Note ban had positive impact on incidents of violence, stone-pelting in J-K: Govt
Minister of State for Home Hansraj Gangaram Ahir said terrorist violence in Jammu and Kashmir has been sponsored from across the border.Updated: Aug 02, 2017, 15:36 IST
The demonetisation of old Rs 500 and Rs 1,000 notes had a “significant positive impact” on most “theatres of violence” in the country, including stone-pelting incidents in Jammu and Kashmir, the Rajya Sabha was informed on Wednesday.
Minister of State for Home Hansraj Gangaram Ahir said since illegally held cash forms a major chunk of terror funding, after the Centre’s note-ban decision on November last, most of the cash held by terrorists turned worthless.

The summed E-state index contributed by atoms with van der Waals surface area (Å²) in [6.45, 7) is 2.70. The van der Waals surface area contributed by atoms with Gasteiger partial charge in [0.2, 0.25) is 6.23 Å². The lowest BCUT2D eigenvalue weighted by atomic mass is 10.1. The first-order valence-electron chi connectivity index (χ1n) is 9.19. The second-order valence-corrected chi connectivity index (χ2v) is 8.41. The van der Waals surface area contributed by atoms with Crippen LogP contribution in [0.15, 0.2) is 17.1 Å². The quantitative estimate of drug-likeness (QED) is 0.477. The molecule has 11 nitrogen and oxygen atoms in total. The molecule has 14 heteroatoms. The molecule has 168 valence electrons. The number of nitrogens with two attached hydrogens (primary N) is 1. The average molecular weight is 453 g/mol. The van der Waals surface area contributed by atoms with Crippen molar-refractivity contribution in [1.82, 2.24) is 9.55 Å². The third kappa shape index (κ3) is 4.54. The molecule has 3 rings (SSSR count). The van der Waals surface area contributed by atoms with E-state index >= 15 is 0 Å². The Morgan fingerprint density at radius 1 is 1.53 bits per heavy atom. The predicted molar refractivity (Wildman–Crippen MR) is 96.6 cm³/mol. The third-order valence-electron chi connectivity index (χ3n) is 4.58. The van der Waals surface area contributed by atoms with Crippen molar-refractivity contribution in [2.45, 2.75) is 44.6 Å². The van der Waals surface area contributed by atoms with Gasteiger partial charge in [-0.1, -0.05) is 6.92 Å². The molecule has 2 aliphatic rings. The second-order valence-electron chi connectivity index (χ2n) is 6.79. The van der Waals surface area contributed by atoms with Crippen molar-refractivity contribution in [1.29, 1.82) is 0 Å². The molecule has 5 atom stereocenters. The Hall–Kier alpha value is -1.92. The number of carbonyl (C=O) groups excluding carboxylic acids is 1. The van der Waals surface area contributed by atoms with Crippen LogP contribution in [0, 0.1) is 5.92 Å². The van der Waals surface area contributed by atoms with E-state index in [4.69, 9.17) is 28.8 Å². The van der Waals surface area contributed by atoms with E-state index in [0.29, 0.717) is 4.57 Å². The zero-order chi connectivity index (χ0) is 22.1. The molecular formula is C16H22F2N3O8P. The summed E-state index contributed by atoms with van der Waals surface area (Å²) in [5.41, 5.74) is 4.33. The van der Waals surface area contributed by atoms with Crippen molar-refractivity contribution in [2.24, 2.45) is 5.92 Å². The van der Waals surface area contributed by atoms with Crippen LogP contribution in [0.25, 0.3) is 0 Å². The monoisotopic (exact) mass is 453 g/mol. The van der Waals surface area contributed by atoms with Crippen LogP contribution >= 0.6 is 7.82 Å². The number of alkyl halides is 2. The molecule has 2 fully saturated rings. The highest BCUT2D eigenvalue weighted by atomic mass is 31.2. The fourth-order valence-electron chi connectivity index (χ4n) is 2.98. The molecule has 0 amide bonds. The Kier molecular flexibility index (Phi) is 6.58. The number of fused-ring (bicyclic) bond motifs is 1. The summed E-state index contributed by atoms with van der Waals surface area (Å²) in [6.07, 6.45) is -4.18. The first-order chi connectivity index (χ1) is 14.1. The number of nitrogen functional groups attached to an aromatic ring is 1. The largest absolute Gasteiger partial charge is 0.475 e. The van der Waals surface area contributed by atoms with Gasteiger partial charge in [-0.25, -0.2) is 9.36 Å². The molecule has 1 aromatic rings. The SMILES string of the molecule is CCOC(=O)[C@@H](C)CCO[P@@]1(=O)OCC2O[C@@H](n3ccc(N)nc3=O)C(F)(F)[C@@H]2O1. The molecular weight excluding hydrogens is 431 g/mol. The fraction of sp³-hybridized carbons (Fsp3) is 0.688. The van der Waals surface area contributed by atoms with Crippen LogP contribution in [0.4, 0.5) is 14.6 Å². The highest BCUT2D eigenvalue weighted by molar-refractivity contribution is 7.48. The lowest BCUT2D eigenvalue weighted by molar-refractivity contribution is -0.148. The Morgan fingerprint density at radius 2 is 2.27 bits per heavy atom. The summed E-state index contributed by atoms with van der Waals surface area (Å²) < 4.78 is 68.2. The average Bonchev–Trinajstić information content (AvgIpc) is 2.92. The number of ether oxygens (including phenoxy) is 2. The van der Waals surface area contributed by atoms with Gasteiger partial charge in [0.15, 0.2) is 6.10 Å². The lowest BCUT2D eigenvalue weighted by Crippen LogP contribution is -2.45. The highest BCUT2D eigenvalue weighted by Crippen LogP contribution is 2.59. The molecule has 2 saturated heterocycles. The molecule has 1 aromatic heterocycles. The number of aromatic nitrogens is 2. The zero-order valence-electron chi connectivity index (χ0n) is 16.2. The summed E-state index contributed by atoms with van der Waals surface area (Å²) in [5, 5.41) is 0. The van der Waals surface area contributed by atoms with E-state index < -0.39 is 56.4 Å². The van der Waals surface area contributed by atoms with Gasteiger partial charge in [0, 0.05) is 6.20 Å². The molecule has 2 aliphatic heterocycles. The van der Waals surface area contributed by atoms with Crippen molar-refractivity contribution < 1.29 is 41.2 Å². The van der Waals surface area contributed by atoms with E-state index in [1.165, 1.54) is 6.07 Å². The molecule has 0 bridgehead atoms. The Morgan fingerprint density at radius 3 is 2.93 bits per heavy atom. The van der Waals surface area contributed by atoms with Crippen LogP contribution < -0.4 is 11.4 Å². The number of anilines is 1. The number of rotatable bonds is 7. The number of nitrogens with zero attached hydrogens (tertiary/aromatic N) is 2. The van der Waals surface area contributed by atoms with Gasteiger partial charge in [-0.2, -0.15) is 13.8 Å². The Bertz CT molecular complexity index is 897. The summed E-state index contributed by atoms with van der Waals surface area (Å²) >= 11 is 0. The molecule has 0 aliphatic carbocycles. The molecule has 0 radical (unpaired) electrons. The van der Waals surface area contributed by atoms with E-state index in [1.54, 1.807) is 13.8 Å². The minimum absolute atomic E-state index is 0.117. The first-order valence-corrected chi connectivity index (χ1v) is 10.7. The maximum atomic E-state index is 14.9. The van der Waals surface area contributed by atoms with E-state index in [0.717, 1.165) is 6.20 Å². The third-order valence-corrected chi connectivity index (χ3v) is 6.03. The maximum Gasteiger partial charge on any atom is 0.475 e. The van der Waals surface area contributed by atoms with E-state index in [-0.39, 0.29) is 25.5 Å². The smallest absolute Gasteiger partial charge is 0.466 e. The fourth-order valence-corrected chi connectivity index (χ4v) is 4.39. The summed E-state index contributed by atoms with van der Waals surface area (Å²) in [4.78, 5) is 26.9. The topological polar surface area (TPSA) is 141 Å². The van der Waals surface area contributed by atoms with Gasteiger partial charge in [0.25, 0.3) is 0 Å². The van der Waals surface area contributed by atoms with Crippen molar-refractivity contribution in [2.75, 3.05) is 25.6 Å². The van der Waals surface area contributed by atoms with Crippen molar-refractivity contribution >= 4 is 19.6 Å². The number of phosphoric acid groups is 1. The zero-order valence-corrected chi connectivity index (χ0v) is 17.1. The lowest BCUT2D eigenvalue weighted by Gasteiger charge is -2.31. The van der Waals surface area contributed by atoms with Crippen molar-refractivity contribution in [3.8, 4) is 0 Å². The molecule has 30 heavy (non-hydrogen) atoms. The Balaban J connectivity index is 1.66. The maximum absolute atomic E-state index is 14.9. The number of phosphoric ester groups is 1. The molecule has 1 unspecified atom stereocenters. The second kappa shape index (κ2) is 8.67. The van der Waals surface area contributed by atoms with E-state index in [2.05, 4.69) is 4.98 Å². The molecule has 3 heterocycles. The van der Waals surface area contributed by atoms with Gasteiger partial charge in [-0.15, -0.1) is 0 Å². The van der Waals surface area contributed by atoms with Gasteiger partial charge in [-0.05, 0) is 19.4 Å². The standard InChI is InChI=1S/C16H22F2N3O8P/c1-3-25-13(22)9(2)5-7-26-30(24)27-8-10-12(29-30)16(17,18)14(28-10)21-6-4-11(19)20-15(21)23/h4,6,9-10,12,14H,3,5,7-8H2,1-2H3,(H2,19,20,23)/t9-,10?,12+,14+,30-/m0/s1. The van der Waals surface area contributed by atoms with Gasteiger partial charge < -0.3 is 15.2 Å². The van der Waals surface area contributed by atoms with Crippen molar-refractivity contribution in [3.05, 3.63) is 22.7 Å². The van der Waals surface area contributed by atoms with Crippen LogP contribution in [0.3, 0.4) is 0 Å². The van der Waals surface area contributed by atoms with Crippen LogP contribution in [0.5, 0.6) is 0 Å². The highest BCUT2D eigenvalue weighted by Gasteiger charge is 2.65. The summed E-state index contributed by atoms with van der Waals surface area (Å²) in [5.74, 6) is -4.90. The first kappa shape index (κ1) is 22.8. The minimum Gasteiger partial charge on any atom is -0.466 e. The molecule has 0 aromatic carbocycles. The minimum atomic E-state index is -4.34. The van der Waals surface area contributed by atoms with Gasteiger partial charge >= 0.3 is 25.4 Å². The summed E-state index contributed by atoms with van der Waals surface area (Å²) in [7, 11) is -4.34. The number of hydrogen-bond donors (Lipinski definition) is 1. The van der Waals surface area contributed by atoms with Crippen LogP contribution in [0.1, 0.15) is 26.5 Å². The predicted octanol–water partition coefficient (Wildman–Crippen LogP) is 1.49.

He said demonetisation led to instant extinguishment of Pak-printed high quality fake Indian currency notes and also adversely affected the hawala operators.
“As per reports of agencies, the demonetisation of bank notes of Rs 500 and Rs 1,000 denominations resulted in significant positive impact on most theatres of violence in the country including stone-pelting incidents in Jammu and Kashmir,” Ahir said in reply to a question.
The minister said the demonetisation caused disconcert among the Maoists, who tried to minimise their losses by having the money deposited in the accounts of sympathisers or of simple villagers on the basis of coercion.
Replying to another question, Ahir said terrorist violence in Jammu and Kashmir has been sponsored from across the border.
Giving statistics, he said in 2017 up to July 23, there were 184 incidents of violence in Jammu and Kashmir in which 109 terrorists, 38 security personnel and 19 civilians were killed.
During the same period in 2016, there were 155 incidents of violence in the state in which 86 terrorists, 31 security personnel and five civilians were killed, Ahir said.